Source: iStock

You Don't Think That Gay Sex Is ''Real Sex''

Newsflash, everybody: not everything centers around a penis and penetration. There's a lot of different kinds of sexual activity that can still count as sex that have nothing to do with putting a penis inside of a vagina. Placing such a high premium on penetrative heterosexual sex makes everyone else's way of having sex either seem way too kinky or just glorified foreplay. Everyone's definition of sex is different and not everyone's way of having sex looks so heteronormative or follows those rules. Calling queer sex not real is super offensive.

Source: iStock

Asking Who's The Man In The Relationship

Again, we circle back to the need to know who's penetrating who and who would get pregnant if something were to go wrong. Ugh, no. Why does everything have to be about who has the dick? Do you know that genitals don't decide your gender? You know what, sometimes there's two men, or no man, or two people who feel a little bit in between or neither of those things. It doesn't matter. Everyone's relationship is their own business and this phrasing alone is problematic. There doesn't need to be a designated *man* in each relationship, and to believe that there needs to be one is heteronormative.

Source: iStock

Saying ''No Homo''

This is to safeguard against someone believing you may be queer because why would you want someone to think that? Being queer is awful and you are so star-spangled straight, aren't you? Taking an otherwise innocuous, harmless, platonic moment (for example, saying that another girl is attractive) then immediately negating it by saying "no homo" isn't freaking necessary. At all. The incessant need to clarify and constantly announce your heterosexual status comes from the need to assert your status as "normal," which is usually never needed or asked for in the first place.

Source: iStock

You Use ''Gay'' As An Insult

Excuse you, no. Go sit in the corner and think about what you just said. Being gay or anywhere else on the queer spectrum does not make you weird or bad, so it's not an insult. Orientaions that deviate from being strictly straight are not laughable, dumb, silly, or something to make fun of. It's reductive and childish. Get a larger vocabulary and a more open mind. The fact that this needs saying shows how much we need to be more critical about how heteronormative our culture is and what we can do to fix it. Being gay - or even perceived to be gay - is not insulting. Period.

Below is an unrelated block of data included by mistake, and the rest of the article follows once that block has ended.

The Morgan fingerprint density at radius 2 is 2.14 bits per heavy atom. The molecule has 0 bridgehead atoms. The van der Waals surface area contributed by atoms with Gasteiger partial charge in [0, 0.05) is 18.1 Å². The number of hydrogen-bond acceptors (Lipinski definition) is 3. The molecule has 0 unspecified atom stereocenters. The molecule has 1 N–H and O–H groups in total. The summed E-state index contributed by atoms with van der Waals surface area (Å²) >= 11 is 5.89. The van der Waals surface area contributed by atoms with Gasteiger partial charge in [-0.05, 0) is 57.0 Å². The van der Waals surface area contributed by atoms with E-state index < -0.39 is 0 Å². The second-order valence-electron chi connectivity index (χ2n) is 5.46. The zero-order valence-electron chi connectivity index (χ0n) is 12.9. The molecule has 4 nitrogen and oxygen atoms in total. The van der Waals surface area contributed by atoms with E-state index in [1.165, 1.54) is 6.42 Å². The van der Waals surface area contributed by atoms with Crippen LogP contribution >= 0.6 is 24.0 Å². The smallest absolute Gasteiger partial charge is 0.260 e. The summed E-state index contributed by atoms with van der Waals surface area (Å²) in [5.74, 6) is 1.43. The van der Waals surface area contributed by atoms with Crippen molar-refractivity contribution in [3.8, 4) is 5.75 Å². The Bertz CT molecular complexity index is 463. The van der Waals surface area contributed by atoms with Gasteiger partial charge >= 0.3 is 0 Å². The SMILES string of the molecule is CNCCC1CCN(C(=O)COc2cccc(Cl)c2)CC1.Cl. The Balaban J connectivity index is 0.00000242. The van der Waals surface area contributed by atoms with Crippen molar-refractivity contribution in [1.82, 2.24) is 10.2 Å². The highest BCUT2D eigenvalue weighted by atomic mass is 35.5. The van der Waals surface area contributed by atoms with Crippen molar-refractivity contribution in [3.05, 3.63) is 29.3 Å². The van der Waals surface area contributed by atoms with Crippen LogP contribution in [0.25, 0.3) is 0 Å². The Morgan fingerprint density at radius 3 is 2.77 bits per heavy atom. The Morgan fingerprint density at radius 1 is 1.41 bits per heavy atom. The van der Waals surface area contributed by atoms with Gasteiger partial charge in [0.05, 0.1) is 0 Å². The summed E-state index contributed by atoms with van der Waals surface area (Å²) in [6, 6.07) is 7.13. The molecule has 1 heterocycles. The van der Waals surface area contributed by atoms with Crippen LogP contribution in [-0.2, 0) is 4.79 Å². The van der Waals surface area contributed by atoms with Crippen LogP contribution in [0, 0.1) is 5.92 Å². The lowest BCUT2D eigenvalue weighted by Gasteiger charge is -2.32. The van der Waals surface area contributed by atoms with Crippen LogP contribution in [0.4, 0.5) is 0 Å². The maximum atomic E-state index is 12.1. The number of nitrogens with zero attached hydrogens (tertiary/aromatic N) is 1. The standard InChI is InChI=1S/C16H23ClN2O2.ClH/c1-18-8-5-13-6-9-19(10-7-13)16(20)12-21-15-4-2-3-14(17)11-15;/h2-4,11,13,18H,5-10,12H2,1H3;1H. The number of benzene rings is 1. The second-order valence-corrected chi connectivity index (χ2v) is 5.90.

Source: iStock

You Believe In Virginity

THAT SHIT ISN'T REAL. Virginity is a societal construct we made up to repress and control women. I get it: a virgin is someone who's never had sex. Cool, story. What do you count as sex? A woman is not made sexually active when someone puts their penis in her vagina because that's not the be all-end all of sex. To believe that a man's penis has enough power and status to forever change a woman's character or that it says anything about who she is as a person (hey, slut shamers) is heteronormative af, not to mention misogynist and gross.

Source: iStock

Do you stand up to heteronormativity? What do you do to be more inclusive? What are some other examples of heteronormativity you can think of? Let us know in the comments!

You can follow the author, Aliee Chan, on Twitter.

 

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  • Miri

    As someone who is part of the LGBT community, I completely 100% agree. However, the way that this article is written is very inflammatory. It sounds like the author is blaming the reader by using words like “you do this.” That’s shaming the reader for making what is perhaps an honest mistake. Instead of blaming those who aren’t educated, let’s actually educate them! The title of this article didn’t really phase me, but all the rhetorical questions (“do you know”) made the author sound is they were above other people. If you don’t know you’re making a mistake, like the title of the article suggests, then it’s nice not to get harsh criticism, but instead actual explanations in a calm manner, not a hostile one. Straight/cis allies are more likely to respect the LGBT community if we respect them and don’t shame them for simply not knowing any better. I’m not trying to insult the author because I do like the overall message, but please think about tone. Don’t hate, educate. 🙂